Mettre le pouvoir entre les mains des investisseurs

When it comes to selecting and working with external asset managers, larger asset owners have a dual responsibility—says Majdi Chammas of Första AP-Fonden (AP1), one of Sweden’s four pension reserve funds with more than SEK 460 billion (USD 47 billion) in assets. “We should push the industry, not only to help our own fund,” he observes, “but to benefit other investors: smaller investors, for example, who do not have the capacity to push for change.

Majdi Chammas,
Portfolio Manager, External Partnerships and Innovation Första AP-Fonden (AP1), Sweden

Winners of ‘Swedish Fund Selection Team of the Year’ at the Nordic Fund Selection Awards for the last five consecutive years, Chammas (Portfolio Manager, External Partnerships and Innovation) and his colleague Tina Rönnholm have worked hard to press for this sort of positive change through their work with external asset managers.

He recently sat down with bfinance Investor Spotlight to shed light on some of the most important themes of their recent work. These have included:

  • The development of new ‘solutions’ strategies, which met their needs where off-the-shelf products couldn’t deliver;
  • The introduction of unconventional and innovative ‘dynamic fee’ structures, now used with all of their active equity and high yield bond managers;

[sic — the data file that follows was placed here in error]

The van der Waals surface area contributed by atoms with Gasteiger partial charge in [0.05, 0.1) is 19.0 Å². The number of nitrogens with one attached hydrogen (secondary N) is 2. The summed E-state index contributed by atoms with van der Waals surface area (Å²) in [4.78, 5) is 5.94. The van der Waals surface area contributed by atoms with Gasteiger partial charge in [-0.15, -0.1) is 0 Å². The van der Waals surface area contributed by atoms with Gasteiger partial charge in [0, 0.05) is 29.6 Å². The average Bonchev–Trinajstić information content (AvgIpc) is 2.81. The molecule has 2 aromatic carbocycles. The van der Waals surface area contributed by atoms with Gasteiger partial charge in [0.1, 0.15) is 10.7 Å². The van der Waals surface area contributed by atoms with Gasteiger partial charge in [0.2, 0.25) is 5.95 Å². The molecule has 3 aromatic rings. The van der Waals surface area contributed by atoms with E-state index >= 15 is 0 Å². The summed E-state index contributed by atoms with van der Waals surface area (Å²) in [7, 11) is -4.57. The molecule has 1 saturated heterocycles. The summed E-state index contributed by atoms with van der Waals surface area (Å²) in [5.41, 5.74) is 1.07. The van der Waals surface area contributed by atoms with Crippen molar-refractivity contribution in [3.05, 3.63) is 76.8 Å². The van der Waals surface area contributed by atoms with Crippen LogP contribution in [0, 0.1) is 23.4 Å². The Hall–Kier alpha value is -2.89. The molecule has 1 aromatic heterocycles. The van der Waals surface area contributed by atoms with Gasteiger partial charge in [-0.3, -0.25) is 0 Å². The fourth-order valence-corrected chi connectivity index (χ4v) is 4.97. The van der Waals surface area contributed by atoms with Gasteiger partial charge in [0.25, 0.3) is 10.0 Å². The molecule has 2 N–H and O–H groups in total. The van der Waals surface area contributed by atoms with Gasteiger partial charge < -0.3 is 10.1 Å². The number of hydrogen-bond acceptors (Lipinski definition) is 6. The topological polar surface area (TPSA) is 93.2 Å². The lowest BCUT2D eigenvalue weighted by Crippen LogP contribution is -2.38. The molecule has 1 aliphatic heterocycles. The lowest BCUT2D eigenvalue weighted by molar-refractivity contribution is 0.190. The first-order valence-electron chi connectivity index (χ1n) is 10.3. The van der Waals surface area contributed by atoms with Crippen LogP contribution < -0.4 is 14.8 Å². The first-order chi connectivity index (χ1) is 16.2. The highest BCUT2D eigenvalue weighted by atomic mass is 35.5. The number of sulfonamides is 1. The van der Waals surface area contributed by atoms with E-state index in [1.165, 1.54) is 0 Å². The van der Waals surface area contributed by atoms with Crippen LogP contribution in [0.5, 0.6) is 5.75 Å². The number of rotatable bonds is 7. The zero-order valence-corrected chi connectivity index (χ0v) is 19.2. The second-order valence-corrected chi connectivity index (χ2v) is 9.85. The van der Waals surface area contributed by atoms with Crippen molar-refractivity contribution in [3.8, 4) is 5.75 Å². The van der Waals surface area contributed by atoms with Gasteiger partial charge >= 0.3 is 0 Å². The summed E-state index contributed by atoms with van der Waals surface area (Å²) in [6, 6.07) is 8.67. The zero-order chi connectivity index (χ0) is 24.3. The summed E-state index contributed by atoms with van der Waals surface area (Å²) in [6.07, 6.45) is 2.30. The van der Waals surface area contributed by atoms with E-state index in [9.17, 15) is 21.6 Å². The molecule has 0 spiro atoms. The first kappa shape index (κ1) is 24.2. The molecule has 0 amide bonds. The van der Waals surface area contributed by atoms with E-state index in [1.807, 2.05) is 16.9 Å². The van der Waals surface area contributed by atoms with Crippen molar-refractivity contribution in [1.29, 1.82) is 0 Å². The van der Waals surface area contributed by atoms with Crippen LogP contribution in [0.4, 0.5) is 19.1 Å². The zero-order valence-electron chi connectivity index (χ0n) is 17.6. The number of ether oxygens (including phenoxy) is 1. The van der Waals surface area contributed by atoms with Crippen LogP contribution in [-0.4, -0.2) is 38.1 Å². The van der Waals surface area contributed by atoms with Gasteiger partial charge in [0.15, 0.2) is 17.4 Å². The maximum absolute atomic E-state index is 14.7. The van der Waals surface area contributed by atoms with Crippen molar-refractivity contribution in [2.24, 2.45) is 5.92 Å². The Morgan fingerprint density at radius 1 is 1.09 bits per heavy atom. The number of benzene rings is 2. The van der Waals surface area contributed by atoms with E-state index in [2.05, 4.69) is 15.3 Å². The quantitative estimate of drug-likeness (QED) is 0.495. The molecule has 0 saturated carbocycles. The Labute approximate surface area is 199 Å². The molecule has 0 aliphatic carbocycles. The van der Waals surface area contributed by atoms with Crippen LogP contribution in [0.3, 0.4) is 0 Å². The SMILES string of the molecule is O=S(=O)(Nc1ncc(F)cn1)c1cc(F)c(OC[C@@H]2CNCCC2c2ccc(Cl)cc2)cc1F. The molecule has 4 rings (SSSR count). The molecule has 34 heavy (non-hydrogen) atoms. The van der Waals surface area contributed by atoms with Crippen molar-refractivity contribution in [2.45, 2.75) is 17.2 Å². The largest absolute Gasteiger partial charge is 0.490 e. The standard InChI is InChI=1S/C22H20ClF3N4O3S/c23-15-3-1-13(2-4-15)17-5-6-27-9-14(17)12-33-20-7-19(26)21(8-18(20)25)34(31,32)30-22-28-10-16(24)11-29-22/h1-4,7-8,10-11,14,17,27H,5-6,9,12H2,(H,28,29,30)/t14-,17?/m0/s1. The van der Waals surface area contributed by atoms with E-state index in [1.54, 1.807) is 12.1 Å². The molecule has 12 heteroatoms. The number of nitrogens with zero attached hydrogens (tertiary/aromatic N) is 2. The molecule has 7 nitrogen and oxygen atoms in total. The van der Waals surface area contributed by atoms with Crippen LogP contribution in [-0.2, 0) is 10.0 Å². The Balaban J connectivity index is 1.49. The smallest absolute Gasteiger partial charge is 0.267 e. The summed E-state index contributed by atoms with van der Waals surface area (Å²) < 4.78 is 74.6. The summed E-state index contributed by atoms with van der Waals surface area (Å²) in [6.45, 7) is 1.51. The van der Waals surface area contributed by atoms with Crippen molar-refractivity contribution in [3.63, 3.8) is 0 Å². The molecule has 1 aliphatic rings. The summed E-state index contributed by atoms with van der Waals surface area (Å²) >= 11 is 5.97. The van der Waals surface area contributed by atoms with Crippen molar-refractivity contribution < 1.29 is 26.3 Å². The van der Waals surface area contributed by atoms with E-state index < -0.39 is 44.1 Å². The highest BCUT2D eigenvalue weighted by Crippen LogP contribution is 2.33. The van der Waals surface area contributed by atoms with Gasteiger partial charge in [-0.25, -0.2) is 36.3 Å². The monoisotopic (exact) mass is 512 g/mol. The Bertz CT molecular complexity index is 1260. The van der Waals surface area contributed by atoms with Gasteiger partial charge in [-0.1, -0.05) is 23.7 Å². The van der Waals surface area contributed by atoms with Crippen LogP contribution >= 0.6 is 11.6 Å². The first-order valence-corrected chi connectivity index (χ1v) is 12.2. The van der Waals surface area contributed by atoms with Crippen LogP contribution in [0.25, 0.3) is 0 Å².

• The conviction to persist with full procurement processes for manager selection, involving the widest possible universe of participants, despite perceptions that these can be time- and resource-intensive.

In an extended interview—shared in edited form below—he also discussed how his team has responded to newer post-pandemic pressures, such as the increasingly popular perception that virtual due diligence with managers can be an adequate substitute for face-to-face reviews.

You've spoken about moving towards 'solutions' rather than 'products' when working with external managers. Tell us about that change?

As early as six or seven years ago, we were increasingly thinking that ideally we should not be looking for ‘products’; we should be looking for ‘solutions’. Every asset manager has their own portfolio; we would of course prefer to have something that fits with our own portfolio and objectives, and we felt that we had the asset base and the privilege to do something about this. We were even having discussions about this with managers. But it was a vision, not a reality at the time—which was a bit frustrating, to be honest.